Environmental

  • February 13, 2018

    BLM Proposes Pulling Back Obama’s Methane Flaring Rule

    The U.S. Bureau of Land Management on Monday proposed to eliminate most of an Obama-era rule aimed at reducing the amount of methane that oil and gas companies release on federal and Native American lands, saying the regulations are too costly for business.

  • February 12, 2018

    9th Circ. Judge: Tribe ‘Did Nothing’ To Stop Rival Casino

    During a hearing Monday, a Ninth Circuit judge asked whether the Cachil DeHe Band of Wintun Indians of the Colusa Indian Community waived its right to challenge another tribe’s proposed casino hotel when it “did nothing” to notify the U.S. Department of the Interior about the project’s effect on its own casinos.

  • February 12, 2018

    4 Takeaways From Trump's $200B Infrastructure Blueprint

    President Donald Trump's proposal to spend $200 billion to rebuild the nation's roads, bridges, highways, railways, waterways and other public works marks the opening salvo in what will be a pitched political battle over increasing investment in American infrastructure. Here are a few takeaways from the plan.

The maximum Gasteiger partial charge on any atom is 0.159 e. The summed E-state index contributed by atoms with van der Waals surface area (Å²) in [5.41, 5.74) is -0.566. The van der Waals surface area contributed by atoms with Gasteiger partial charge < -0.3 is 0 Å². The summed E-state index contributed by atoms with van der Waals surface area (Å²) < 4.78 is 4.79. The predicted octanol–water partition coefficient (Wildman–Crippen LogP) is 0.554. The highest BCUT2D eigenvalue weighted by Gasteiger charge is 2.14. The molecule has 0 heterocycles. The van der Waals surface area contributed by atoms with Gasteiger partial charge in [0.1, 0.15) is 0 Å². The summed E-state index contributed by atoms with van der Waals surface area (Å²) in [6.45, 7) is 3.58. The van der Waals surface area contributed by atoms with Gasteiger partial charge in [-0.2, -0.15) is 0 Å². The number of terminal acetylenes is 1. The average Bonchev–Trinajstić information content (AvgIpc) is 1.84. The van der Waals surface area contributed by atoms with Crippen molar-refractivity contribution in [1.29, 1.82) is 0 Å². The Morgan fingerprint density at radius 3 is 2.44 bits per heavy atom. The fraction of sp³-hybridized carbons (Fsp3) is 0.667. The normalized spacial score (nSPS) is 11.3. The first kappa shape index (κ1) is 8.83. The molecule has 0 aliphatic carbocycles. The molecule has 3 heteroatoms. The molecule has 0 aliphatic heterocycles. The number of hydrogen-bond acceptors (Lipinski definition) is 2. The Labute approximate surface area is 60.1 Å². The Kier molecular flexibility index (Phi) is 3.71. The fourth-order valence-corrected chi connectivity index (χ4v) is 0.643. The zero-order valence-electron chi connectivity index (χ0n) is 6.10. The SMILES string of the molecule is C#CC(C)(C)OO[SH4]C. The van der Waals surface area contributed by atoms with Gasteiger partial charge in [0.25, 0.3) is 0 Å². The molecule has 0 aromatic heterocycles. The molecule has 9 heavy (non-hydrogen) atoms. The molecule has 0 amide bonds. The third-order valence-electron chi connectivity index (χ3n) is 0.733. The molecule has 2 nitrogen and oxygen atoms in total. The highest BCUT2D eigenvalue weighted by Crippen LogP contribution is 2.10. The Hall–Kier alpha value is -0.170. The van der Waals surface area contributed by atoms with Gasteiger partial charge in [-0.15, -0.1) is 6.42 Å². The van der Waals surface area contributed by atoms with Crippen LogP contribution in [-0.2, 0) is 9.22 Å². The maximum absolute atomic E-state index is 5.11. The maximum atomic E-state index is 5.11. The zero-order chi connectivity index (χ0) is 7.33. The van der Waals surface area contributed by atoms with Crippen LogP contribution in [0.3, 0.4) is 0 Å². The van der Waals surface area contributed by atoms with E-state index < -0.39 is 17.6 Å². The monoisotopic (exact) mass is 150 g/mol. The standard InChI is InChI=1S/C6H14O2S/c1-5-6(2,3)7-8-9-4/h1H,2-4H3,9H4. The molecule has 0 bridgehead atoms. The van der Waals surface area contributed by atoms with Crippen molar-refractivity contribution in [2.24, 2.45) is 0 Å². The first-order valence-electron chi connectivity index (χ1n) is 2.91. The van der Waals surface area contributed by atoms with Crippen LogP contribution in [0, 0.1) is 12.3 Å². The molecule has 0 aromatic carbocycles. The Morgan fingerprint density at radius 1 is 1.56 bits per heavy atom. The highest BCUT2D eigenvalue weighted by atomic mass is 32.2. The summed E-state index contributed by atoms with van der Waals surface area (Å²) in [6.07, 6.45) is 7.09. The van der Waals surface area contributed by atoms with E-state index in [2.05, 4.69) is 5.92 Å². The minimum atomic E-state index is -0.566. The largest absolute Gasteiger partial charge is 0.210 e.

• February 12, 2018

    9th Circ. OKs Sanctions For First Solar Wrongful Death Suit

    A California federal judge correctly found that a workers' compensation deal preempted a suit against First Solar Inc. over an employee killed while inspecting its power plant, and his estate's attorneys were properly sanctioned for making arguments they should have known were frivolous, the Ninth Circuit ruled Monday.

  • February 12, 2018

    Gov't Must Seek Tribes' Input On Vital Issues: NCAI Prez

    The federal government must respect tribes’ sovereignty by engaging their leaders on infrastructure, tax, energy, land management, labor and many other issues impacting tribal governments and members, the president of the National Congress of American Indians said Monday.

  • February 12, 2018

    Trump Budget Would Cut BIA Funds, Up Indian Health Money

    Funding for the Bureau of Indian Affairs and the Bureau of Indian Education would be cut nearly $450 million under a 2019 budget proposal unveiled Monday by the Trump administration, but the Indian Health Service would see an increase of about $400 million from 2018 under the plan.

  • February 12, 2018

    Potlatch To Pay $6M To EPA, DOT Over Pollution Cleanup